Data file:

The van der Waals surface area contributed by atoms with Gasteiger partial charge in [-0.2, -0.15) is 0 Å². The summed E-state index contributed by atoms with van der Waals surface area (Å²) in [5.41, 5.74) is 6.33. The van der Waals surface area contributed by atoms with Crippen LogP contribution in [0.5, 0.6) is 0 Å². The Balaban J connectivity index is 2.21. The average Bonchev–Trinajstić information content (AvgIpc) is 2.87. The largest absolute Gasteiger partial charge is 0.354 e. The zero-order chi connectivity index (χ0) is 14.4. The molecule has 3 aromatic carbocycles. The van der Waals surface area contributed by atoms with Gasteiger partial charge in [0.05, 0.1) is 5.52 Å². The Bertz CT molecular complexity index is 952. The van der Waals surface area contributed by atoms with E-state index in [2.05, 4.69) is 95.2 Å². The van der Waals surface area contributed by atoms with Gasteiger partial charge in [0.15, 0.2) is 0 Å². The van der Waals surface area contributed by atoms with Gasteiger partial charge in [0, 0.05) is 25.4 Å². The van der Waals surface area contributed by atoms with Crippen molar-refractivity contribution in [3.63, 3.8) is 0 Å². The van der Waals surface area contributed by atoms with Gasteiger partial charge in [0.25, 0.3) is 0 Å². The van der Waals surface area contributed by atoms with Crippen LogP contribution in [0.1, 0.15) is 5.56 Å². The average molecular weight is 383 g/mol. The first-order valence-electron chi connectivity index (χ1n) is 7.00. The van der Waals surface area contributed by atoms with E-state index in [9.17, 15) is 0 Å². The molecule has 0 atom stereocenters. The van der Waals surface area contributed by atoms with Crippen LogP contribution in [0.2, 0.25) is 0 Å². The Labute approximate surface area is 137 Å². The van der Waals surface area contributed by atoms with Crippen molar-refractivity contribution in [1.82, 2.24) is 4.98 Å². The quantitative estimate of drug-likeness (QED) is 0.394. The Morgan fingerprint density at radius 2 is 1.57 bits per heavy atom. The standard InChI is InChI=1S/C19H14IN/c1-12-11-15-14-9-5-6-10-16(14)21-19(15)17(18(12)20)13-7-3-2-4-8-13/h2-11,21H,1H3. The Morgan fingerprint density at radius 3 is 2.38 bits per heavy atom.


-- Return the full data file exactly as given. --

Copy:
The van der Waals surface area contributed by atoms with Gasteiger partial charge in [-0.2, -0.15) is 0 Å². The summed E-state index contributed by atoms with van der Waals surface area (Å²) in [5.41, 5.74) is 6.33. The van der Waals surface area contributed by atoms with Crippen LogP contribution in [0.5, 0.6) is 0 Å². The Balaban J connectivity index is 2.21. The average Bonchev–Trinajstić information content (AvgIpc) is 2.87. The largest absolute Gasteiger partial charge is 0.354 e. The zero-order chi connectivity index (χ0) is 14.4. The molecule has 3 aromatic carbocycles. The van der Waals surface area contributed by atoms with Gasteiger partial charge in [0.05, 0.1) is 5.52 Å². The Bertz CT molecular complexity index is 952. The van der Waals surface area contributed by atoms with E-state index in [2.05, 4.69) is 95.2 Å². The van der Waals surface area contributed by atoms with Gasteiger partial charge in [0.15, 0.2) is 0 Å². The van der Waals surface area contributed by atoms with Gasteiger partial charge in [0, 0.05) is 25.4 Å². The van der Waals surface area contributed by atoms with Crippen molar-refractivity contribution in [3.63, 3.8) is 0 Å². The van der Waals surface area contributed by atoms with Gasteiger partial charge in [0.25, 0.3) is 0 Å². The van der Waals surface area contributed by atoms with Crippen LogP contribution in [0.1, 0.15) is 5.56 Å². The average molecular weight is 383 g/mol. The first-order valence-electron chi connectivity index (χ1n) is 7.00. The van der Waals surface area contributed by atoms with E-state index in [9.17, 15) is 0 Å². The molecule has 0 atom stereocenters. The van der Waals surface area contributed by atoms with Crippen LogP contribution in [0.2, 0.25) is 0 Å². The Labute approximate surface area is 137 Å². The van der Waals surface area contributed by atoms with Crippen molar-refractivity contribution in [1.82, 2.24) is 4.98 Å². The quantitative estimate of drug-likeness (QED) is 0.394. The Morgan fingerprint density at radius 2 is 1.57 bits per heavy atom. The standard InChI is InChI=1S/C19H14IN/c1-12-11-15-14-9-5-6-10-16(14)21-19(15)17(18(12)20)13-7-3-2-4-8-13/h2-11,21H,1H3. The Morgan fingerprint density at radius 3 is 2.38 bits per heavy atom.